French skaters channeling high hopes for Euros
Joubert, Pechalat and Bourzat seek world spots in Sheffield
|Fabian Bourzat's pharaoh attire will get an upgrade to match Nathalie Pechalat's mummy. (Getty Images)|
Brian Joubert, Maé-Bérénice Méité, Vanessa James and Morgan Cyprès gathered in Paris to skate their programs prior to departure. They took the time to speak with icenetwork.com, with Péchalat kindly talking via telephone.
Brian Joubert: "I have always loved the European championships."
Amazingly enough, Joubert has medaled at every European championship he has entered so far.
"I do not know why I have always felt good at Europeans," he said. "I have skated there well right from the start. Maybe I like the timing of these championships. I never enjoyed skating at nationals, but I have always loved skating at Europeans. Maybe I feel that I am really supported there."
Joubert's ambitions for this year are clear: he aims at winning again. "What Florent [Amodio] and I did last year in Bern (Amodio and Joubert finished first and second at the 2011 Europeans) was just fabulous," he explained.
"Of course I would have preferred the order to be reversed," he said, laughing, "Yet I feel I am able to skate to a fourth European title. I have good feelings, my technique is good. I am aware that it will be quite difficult, though."
"Javier Fernandez from Spain is in great shape, [Evgeni] Plushenko would not be coming back if he were not ready to win again. Also, several newcomers will have matured and will be ready. It is always much easier to make a podium for the first time than to stay up there. But, finally, you know, the stronger the competition is, the happier I am."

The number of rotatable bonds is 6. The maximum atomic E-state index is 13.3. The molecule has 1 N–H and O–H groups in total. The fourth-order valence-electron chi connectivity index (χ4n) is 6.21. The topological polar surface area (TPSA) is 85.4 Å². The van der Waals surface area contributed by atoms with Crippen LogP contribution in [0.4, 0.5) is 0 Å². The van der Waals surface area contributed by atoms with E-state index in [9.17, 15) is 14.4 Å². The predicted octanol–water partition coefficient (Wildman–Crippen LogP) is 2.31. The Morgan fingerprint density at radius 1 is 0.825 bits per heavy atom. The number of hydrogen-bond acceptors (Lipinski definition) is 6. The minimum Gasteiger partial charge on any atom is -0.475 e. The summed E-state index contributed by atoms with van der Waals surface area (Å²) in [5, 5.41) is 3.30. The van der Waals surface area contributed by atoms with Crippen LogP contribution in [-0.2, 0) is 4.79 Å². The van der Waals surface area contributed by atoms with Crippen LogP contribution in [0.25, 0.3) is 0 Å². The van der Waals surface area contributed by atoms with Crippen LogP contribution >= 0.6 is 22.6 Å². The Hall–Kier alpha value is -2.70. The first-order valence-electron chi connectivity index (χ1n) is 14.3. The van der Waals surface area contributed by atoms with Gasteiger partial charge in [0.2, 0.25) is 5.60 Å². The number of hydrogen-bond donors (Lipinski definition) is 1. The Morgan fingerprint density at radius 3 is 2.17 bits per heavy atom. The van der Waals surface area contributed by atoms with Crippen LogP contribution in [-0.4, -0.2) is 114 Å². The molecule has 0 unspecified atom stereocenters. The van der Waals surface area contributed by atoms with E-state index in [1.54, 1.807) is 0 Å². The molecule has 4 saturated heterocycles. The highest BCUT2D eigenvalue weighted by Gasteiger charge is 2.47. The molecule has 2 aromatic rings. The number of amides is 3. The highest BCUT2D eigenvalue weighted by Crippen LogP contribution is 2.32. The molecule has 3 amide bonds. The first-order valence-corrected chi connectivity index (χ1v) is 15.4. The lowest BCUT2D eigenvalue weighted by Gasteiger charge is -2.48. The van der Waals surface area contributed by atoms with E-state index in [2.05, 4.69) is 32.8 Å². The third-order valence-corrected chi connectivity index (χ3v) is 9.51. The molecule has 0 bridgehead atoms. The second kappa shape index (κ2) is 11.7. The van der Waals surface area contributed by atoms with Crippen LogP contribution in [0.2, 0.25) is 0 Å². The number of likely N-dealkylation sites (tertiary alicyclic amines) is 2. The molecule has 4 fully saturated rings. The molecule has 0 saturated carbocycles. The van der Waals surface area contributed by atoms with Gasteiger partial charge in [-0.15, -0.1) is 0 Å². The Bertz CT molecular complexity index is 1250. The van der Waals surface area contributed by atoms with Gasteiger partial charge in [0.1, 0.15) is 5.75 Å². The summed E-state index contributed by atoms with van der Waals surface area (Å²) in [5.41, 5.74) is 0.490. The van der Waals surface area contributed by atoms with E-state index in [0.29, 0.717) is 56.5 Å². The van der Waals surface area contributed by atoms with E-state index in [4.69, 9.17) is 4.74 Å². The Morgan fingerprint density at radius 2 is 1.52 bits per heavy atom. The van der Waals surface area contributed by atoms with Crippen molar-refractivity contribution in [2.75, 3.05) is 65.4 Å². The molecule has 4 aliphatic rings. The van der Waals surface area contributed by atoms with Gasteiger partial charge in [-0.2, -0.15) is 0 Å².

Joubert's Grand Prix season was rather disappointing, as he had to withdraw from his two assignments due to a back injury.
"After all, I think it was an evil for a good," he said. "Somehow I had lost my hunger for competition. Now I feel hungry again. Very hungry!" he added, laughing.
Joubert has decided to change his programs significantly during the winter.
"We changed the music of the second part of my short program," he said. "The music was a bit monotonous, and I did not feel as happy to skate to it after all. We picked a music from Daft Punk, a French group that is musically close from Doctor Justice, the group who composed the first half. It should please the audience."
Joubert elected to skate his free skate to his 2004 winning program set to Matrix.
"I am well aware that the program was devised for the previous judging system. Next year we will work otherwise. But this year I needed this program to help me rebuild myself and regain some confidence," he said.